"Among the documents is a report from 2008 that includes a detailed interview with a Taliban fighter considering defection. He is named, with both his father’s name and village included."
If the Times' report turns out to be true, it will be a damning indictment of those who have released the material and of Assange especially, who has repeatedly emphasised that a key motivation in publishing the war logs was to help protect innocent civilians and informers.
If a little uncomfortable fielding questions about the possible risks to human lives created by WikiLeaks approach to releasing classified documents, Assange was nonetheless confident that this new publication poses no threat to troops or civilians, and that in four years no harm has come to anyone as a result of material made available through the site.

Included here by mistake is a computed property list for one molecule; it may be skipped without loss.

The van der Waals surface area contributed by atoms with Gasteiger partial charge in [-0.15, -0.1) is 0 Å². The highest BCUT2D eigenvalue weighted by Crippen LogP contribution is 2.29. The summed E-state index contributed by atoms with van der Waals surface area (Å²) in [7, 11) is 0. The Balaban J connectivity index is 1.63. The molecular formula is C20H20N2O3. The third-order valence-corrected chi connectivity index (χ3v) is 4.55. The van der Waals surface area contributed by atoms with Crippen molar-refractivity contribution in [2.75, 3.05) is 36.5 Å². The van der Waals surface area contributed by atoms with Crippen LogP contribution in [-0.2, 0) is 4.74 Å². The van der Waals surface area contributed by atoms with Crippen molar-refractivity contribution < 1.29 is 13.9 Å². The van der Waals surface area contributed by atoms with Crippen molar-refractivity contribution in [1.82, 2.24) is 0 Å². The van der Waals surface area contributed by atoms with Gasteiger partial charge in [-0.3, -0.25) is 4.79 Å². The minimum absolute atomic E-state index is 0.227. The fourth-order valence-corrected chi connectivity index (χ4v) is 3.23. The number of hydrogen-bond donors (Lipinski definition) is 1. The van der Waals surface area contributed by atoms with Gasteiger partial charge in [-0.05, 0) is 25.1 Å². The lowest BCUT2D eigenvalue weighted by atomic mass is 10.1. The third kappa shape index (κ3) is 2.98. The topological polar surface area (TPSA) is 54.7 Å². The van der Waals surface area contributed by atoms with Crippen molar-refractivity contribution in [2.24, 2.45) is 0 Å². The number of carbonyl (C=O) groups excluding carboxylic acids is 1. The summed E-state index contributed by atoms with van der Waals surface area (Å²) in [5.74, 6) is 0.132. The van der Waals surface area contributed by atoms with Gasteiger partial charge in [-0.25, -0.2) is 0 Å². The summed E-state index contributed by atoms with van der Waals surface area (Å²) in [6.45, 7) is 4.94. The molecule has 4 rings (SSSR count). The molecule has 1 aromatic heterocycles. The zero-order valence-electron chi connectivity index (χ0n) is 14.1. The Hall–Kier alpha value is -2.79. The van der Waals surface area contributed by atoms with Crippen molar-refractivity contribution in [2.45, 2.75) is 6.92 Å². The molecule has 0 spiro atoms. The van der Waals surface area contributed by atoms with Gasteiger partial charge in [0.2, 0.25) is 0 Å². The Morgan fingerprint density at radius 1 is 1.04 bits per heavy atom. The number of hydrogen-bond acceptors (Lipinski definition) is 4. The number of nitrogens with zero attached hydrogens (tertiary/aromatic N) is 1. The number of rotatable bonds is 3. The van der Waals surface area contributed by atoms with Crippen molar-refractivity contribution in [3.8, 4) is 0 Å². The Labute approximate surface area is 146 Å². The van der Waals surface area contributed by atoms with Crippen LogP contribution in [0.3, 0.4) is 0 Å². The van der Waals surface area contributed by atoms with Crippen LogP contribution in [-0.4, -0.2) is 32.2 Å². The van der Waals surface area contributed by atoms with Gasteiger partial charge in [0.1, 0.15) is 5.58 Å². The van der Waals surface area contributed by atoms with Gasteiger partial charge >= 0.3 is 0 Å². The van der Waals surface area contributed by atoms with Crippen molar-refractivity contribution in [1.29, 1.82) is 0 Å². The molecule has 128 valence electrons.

Despite his confidence, he was wary about the future of this success: "Clearly, that can't hold forever."
He also acknowledged that some risks needed to be taken.
"I don't take the view at all, and in fact I condemn the view, that people should do so little as to ensure that they have no chance of causing harm. We can all make no mistakes by doing nothing at all. However, all of you who have done something and been surrounded by people who do nothing understand that that is not something that any sensible person can approve of.
"You have to try to be willing to take the blame."
He left last night's audience with what is probably as close as he has come since Sunday's publication to a frank description of his personal motivations in making this sort of information public.
"Instead of saying to yourself, guarantee that you will never ever do any harm, say to yourself, try to do some good and then work out how to minimise any harm that might come about, because the other paths lead to tremendous inaction. And in the end the failure to do good is, from a different perspective, causing harm."
More on WikiLeaks from Journalism.co.uk